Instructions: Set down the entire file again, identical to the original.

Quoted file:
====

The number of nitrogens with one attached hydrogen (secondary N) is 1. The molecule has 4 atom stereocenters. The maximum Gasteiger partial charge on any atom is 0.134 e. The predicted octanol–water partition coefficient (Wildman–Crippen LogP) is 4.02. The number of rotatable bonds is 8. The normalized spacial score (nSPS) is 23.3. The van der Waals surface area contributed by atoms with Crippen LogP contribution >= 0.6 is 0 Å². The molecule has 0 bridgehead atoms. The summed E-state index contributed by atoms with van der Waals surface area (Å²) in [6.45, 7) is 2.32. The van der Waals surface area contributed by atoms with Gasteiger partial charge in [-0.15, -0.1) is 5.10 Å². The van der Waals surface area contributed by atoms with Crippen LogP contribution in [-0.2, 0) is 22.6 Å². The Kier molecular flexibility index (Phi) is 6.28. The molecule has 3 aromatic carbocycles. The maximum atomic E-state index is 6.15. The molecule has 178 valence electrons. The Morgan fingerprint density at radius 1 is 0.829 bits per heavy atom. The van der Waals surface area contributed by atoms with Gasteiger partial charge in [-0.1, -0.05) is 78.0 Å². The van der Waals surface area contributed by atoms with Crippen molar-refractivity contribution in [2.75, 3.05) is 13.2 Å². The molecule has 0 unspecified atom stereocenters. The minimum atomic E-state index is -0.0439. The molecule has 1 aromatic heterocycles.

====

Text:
The number of nitrogens with one attached hydrogen (secondary N) is 1. The molecule has 4 atom stereocenters. The maximum Gasteiger partial charge on any atom is 0.134 e. The predicted octanol–water partition coefficient (Wildman–Crippen LogP) is 4.02. The number of rotatable bonds is 8. The normalized spacial score (nSPS) is 23.3. The van der Waals surface area contributed by atoms with Crippen LogP contribution >= 0.6 is 0 Å². The molecule has 0 bridgehead atoms. The summed E-state index contributed by atoms with van der Waals surface area (Å²) in [6.45, 7) is 2.32. The van der Waals surface area contributed by atoms with Gasteiger partial charge in [-0.15, -0.1) is 5.10 Å². The van der Waals surface area contributed by atoms with Crippen LogP contribution in [-0.2, 0) is 22.6 Å². The Kier molecular flexibility index (Phi) is 6.28. The molecule has 3 aromatic carbocycles. The maximum atomic E-state index is 6.15. The molecule has 178 valence electrons. The Morgan fingerprint density at radius 1 is 0.829 bits per heavy atom. The van der Waals surface area contributed by atoms with Gasteiger partial charge in [-0.1, -0.05) is 78.0 Å². The van der Waals surface area contributed by atoms with Crippen molar-refractivity contribution in [2.75, 3.05) is 13.2 Å². The molecule has 0 unspecified atom stereocenters. The minimum atomic E-state index is -0.0439. The molecule has 1 aromatic heterocycles.